A Wholesome Break

For much of my life in gaming, I have mostly gravitated towards big action games. Games with big boss fights, sports games featuring buzzer beaters and big hits, shooters with intense cutscenes, and solving the occasional high-stakes adventure puzzle.

Over the past few years, we’ve seen a large wave of “wholesome” games (or sweet/relaxing games). To be clear, not all “wholesome” games are “Family” games. Many of these games deal with serious topics and themes, while others are silly, goofy fun.

My First Wholesome Journey

The game that sort of set me off on a journey to find other “wholesome” gaming experiences was 2016’s Firewatch (Campo Santo). I had no idea what to expect from the game. I was mostly intrigued by the art style (by artist Olly Moss). At this time, I had many art director/graphic designer friends from school who put me onto different artists. As a big fan of Olly Moss’s movie poster designs, I was excited to see this art style translated into a video game world.

While playing through Firewatch, I noticed that there was not much action taking place. The story was great though, and I found myself prepared for something big to happen the entire time, but it never did happen — and that was fine.

Firewatch is a heavily story-driven game that focuses on many topics: including guilt, isolation, and escapism. However, there are no big boss fights, weapons, or anything like that. In the end, Firewatch consisted of a choose your own adventure where you walk around a beautiful forest, while building a remote friendship (via walkie talkie). This was the first real memorable experience I had like this in a game.

Other Wholesome Breaks

After Firewatch, I didn’t only search for “wholesome” games to play. I continued on my path of destruction with action, adventure, shooters, and sports games, but I now began enjoying a “wholesome” break here and there. After an intensely frustrating adventure it is always nice to take a break and enjoy a quiet, relaxing game.

In 2022, I can think of two big “wholesome” games that really surprised me. That’s the thing with these games, on paper many can seem mundane or boring, but you won’t really know until you play them.

The first game was Lake. A game where you play as a woman visiting her small hometown, covering for her father as the town’s postwoman. In Lake, you meet people, have conversations, spread gossip, and form relationships. It’s another choose your own adventure, but you also get to drive around in a mail truck delivering packages and letters to the townspeople. (Previous Lake coverage from myVGBC.com)

The second of my memorable “wholesome” games of 2022 was Unpacking. This feels more like your typical video game due to its level design, where you unpack items in different homes each level. The sweet part is that this is actually the story of one person’s life, as they move from home to home. It begins as a relaxing adventure, but becomes more overwhelming since this person continues to accumulate more and more items. This one is almost a mix of relaxing and chaotic, depending on the player. I still need to finish a few levels in Unpacking. (Previous Unpacking coverage from myVGBC.com)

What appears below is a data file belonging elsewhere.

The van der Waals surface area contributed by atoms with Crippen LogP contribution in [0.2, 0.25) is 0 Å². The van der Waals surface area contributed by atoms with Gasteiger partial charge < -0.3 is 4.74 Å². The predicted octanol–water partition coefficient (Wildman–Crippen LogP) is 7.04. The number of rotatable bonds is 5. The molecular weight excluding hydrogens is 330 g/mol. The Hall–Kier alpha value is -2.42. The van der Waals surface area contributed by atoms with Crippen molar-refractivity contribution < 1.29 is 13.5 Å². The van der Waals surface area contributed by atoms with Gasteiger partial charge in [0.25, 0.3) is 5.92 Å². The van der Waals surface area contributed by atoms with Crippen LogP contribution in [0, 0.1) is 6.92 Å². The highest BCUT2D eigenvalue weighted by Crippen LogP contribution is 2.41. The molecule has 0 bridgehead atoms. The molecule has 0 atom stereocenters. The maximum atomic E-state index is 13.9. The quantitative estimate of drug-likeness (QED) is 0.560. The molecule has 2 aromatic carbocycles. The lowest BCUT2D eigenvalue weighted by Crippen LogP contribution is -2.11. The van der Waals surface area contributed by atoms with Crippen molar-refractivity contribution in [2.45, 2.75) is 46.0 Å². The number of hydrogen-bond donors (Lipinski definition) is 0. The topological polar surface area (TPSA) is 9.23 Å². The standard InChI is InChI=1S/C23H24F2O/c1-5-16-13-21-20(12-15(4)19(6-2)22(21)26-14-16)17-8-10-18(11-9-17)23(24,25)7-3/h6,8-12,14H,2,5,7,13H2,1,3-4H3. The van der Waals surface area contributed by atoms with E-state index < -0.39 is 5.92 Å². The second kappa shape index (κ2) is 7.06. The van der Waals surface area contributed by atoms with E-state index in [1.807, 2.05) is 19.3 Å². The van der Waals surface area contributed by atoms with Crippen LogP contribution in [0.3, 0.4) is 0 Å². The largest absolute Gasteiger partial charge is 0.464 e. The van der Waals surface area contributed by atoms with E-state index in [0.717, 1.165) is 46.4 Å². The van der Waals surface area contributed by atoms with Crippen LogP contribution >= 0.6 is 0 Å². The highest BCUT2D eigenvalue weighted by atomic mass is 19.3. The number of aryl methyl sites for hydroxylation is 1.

Recent Wholesome Adventures

There are currently two similar “wholesome” games that I recently played on my PlayStation 5. The first was Beasts of Maravilla Island, which didn’t quite click for me. You basically walk around an enchanted island taking photos and discovering new species. Maybe I didn’t play long enough, but I was hoping for a bit more.

The second game also features photography, but also features much more. That game is SEASON: A Letter to the Future. I’ve played many post-apocalyptic games, but what makes SEASON unique is that it takes place in a quiet, empty world. The common trope found in post-apocalyptic games, shows, movies and pop culture is always zombies, evil robots, or some type of beasts. I have found none of these in the world of SEASON.

SEASON: A Letter to the Future is the story of documenting the end of this civilization through sound and visuals. The player is able to capture the sound and look of the world using their microphone and polaroid-style camera. Somehow every photo comes out great.

Traversing these great valleys and wondrous landscapes by bicycle can be breathtaking. The camera pans out and in as you bike through different territories. The two trigger pedaling system is also a nice touch.

The last feature of the game that I truly enjoy is the scrapbooking. Each location can be summarized to a spread in your scrapbook using photos you’ve taken, sounds captured, collectibles and items. I really enjoyed exploring a new area, then thinking about how to lay it out in my scrapbook.

A Wholesome Ending

I guess my taste across all media has grown. In my teenage years, I was obsessed with mostly big action or comedy movies. Today, there are many “wholesome” shows and movies. Shows about normal people, doing normal things. Seinfeld was a show about nothing.

I know that I will always love a big action adventure game. It’s just nice to have these little “wholesome” treats as a break after finishing some 50+ hour game or something like God of War: Ragnarok.

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